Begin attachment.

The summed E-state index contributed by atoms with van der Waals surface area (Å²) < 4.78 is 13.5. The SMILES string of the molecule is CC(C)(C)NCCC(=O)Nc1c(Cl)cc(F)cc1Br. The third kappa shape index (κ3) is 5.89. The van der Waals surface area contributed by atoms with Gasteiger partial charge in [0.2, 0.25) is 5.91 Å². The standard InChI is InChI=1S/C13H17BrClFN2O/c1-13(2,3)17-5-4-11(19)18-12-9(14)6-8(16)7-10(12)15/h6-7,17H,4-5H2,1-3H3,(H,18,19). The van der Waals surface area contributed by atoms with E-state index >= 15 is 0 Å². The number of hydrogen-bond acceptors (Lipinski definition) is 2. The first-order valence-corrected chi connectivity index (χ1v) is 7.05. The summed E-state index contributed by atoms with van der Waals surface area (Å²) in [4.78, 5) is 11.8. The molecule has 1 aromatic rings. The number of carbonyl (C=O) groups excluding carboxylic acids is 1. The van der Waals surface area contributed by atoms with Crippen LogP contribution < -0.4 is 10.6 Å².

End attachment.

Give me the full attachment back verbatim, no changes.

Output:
The summed E-state index contributed by atoms with van der Waals surface area (Å²) < 4.78 is 13.5. The SMILES string of the molecule is CC(C)(C)NCCC(=O)Nc1c(Cl)cc(F)cc1Br. The third kappa shape index (κ3) is 5.89. The van der Waals surface area contributed by atoms with Gasteiger partial charge in [0.2, 0.25) is 5.91 Å². The standard InChI is InChI=1S/C13H17BrClFN2O/c1-13(2,3)17-5-4-11(19)18-12-9(14)6-8(16)7-10(12)15/h6-7,17H,4-5H2,1-3H3,(H,18,19). The van der Waals surface area contributed by atoms with E-state index >= 15 is 0 Å². The number of hydrogen-bond acceptors (Lipinski definition) is 2. The first-order valence-corrected chi connectivity index (χ1v) is 7.05. The summed E-state index contributed by atoms with van der Waals surface area (Å²) in [4.78, 5) is 11.8. The molecule has 1 aromatic rings. The number of carbonyl (C=O) groups excluding carboxylic acids is 1. The van der Waals surface area contributed by atoms with Crippen LogP contribution < -0.4 is 10.6 Å².